by Michael Curtis
Any note you can reach I can go higher, any note you can hold I can hold longer, sang Annie Oakley when competing with her rival in the 1946 musical Annie Get Your Gun. Valid though may be, it does not controvert the reality that a gender gap has been and still remains, though diminishing, in most professions. Nowhere is this more true than in the profession of music composition.
Two generations ago, the question was asked and an answer attempted, why were there no great women artists. A similar question can be raised, why were there in the past and still in the present so few women composers, let alone great ones, when compared to the number of men. Surely the answer cannot be that women lack certain attributes that are essential to create music. Gender is irrelevant to native talent, or intelligence, or musical temperament. More pertinent were cultural biases that prevented the emergence of women, bans or bars against women composition, late emancipation of women, the problem of chores in marriage and children. The paradox of the gender gap is all the greater because of the richness of vocal performance by women for centuries, and time in the past spent by women entertaining the family, a social skill, and in charge of family music education.
The music industry has always been patriarchal. Yes, there has been a considerable output, in one estimate at least 5,000 entries in a list of women composers, though the music system was biased against women, who were excluded from music academies. In her list of women who composed classical music in her book, Sounds and Sweet Airs, Anna Beer presents the achievements of eight women composers, over four centuries, from Francesca Caccini in the Tuscan court in the early 17thcentury until Elizabeth Maconchy, English composer of Irish heritage, who died in 1994. Maconchy was the first woman President of The Society for the Promotion of New Music, which was committed to gender equality, and the promotion of creation and performance of new music by young composers.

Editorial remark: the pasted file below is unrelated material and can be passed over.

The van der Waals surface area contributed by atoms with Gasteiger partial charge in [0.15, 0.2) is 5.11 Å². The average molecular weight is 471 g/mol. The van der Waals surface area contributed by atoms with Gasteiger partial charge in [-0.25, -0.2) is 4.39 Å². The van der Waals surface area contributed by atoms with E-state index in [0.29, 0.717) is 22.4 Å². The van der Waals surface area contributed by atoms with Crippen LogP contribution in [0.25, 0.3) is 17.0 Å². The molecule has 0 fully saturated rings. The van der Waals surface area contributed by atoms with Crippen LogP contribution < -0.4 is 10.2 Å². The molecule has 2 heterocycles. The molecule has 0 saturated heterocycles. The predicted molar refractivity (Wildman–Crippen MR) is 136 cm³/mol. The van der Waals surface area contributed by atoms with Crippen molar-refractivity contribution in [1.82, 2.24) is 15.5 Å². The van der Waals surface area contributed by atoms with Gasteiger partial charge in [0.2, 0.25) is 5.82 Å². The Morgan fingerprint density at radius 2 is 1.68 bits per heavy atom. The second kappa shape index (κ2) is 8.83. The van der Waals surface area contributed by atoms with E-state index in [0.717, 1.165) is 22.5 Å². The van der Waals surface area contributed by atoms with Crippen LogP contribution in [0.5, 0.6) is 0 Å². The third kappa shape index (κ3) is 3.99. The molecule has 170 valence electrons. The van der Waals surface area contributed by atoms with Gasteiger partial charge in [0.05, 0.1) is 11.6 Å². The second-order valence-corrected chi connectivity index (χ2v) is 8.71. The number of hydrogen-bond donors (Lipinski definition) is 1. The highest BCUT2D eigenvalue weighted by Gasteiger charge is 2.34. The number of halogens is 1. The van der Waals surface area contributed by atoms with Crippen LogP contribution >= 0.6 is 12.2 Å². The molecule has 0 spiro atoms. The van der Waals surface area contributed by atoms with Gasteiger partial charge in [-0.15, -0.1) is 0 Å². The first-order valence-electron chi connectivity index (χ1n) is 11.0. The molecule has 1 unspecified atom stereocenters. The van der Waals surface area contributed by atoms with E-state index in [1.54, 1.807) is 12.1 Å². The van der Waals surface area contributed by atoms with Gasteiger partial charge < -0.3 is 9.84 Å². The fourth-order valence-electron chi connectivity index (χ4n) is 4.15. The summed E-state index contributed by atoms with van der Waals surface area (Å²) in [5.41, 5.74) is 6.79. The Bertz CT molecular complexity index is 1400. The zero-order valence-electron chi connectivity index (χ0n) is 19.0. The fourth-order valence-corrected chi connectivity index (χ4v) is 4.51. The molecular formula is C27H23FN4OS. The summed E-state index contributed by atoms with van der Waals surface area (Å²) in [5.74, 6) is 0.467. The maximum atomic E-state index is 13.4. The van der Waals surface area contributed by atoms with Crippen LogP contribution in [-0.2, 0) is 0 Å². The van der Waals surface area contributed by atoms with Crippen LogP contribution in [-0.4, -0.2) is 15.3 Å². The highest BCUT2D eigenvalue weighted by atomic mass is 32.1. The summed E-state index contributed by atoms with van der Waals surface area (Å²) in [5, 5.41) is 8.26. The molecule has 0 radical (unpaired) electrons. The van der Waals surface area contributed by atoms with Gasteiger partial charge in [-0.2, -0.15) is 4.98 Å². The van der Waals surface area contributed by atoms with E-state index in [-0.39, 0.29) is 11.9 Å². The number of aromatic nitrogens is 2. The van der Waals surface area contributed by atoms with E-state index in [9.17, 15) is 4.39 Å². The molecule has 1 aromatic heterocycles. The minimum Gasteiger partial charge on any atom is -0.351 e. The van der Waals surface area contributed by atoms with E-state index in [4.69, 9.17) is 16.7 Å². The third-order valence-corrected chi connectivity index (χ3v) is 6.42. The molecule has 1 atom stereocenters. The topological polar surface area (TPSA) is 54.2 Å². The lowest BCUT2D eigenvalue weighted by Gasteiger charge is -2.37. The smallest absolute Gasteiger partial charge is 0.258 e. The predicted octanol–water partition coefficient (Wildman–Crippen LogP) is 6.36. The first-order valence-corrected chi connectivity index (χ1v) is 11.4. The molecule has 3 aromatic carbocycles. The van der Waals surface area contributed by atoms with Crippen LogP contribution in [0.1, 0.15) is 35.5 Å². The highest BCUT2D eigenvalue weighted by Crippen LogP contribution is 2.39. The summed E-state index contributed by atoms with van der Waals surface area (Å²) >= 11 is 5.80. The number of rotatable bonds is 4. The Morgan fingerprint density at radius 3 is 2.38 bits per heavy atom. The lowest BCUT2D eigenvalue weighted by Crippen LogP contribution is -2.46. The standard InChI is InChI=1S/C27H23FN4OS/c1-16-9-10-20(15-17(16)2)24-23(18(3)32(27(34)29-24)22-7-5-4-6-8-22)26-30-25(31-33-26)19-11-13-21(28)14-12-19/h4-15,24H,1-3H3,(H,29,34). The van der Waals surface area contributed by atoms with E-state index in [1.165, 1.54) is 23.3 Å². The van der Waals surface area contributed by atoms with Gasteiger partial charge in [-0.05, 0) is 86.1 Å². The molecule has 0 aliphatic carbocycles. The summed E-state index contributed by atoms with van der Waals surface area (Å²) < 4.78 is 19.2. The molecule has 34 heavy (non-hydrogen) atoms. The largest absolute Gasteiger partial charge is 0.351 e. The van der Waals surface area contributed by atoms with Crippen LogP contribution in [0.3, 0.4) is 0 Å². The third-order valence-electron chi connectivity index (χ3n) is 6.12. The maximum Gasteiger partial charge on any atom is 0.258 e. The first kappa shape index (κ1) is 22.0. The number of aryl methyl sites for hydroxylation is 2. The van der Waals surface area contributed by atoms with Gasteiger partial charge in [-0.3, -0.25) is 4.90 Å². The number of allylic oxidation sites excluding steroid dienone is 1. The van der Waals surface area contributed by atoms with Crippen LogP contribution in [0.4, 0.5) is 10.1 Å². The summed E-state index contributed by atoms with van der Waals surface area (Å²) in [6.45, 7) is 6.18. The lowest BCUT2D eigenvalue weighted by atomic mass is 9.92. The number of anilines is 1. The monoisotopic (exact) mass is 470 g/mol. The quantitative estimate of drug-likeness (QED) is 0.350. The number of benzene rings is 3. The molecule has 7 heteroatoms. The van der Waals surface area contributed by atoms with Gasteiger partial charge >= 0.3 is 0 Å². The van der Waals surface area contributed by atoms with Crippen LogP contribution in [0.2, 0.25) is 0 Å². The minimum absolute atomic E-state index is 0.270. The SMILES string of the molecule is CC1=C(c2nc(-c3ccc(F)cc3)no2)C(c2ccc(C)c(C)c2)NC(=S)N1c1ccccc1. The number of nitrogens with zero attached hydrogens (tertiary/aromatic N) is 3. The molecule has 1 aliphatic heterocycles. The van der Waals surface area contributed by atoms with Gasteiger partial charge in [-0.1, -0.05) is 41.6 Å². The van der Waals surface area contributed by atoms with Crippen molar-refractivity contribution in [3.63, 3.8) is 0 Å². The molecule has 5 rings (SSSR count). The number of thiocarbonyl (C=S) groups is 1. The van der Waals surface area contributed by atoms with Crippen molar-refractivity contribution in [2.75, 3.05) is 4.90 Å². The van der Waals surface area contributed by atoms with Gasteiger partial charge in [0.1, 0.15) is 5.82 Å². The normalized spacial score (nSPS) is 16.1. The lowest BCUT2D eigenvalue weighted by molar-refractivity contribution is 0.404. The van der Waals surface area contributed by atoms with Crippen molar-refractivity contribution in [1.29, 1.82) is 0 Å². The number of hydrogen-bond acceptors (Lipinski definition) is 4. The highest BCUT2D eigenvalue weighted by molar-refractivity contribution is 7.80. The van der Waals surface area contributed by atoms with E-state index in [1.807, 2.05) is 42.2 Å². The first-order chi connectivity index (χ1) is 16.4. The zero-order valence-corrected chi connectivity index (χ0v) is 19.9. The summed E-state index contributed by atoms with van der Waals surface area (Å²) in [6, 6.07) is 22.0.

Some women, Caccini, in Renaissance Florence, and Marianna Martines in 18thcentury Vienna lived under female rulers; Caccini lived when two women were regents, the Grand Duchess Christina of Lorraine, and her daughter in law. She wrote sacred for court activities, and resisted the assaults of the court poet of the time, a 17th century version of Harvey Weinstein. Barbara Strozzi in Venice in the mid 17thcentury composed secular vocal music and performed erotic songs. Others were servants of court or the Church.
Some women composers are well known, and can be named. Clara Schumann, devoted wife of Robert, a gifted pianist who performed through eight pregnancies. Lili Boulanger the first woman to win the Prix de Rome, in 1913 but who died at age 24. Her achievement was all the more remarkable because Maurice Ravel, Edouart Manet and Edgar Degas, were among those turned down for the Prix. Fanny Hensel (Mendelssohn) never competed with her brother Felix, and kept her compositions private. Ethel Smyth, was the first female composer to be made, in 1922, a Dame Commander of the Order of the British Empire.
Nevertheless, as Beer comments, women were restricted in the forms they were able to compose, rarely large orchestral works. One authoritative list indicates that about 10% of composers were women. A female composer had to be exceptionally talented and lucky to succeed. The women were restrained by the cultural environment, by family life, and were not helped by critics who focused on the sex life of the women.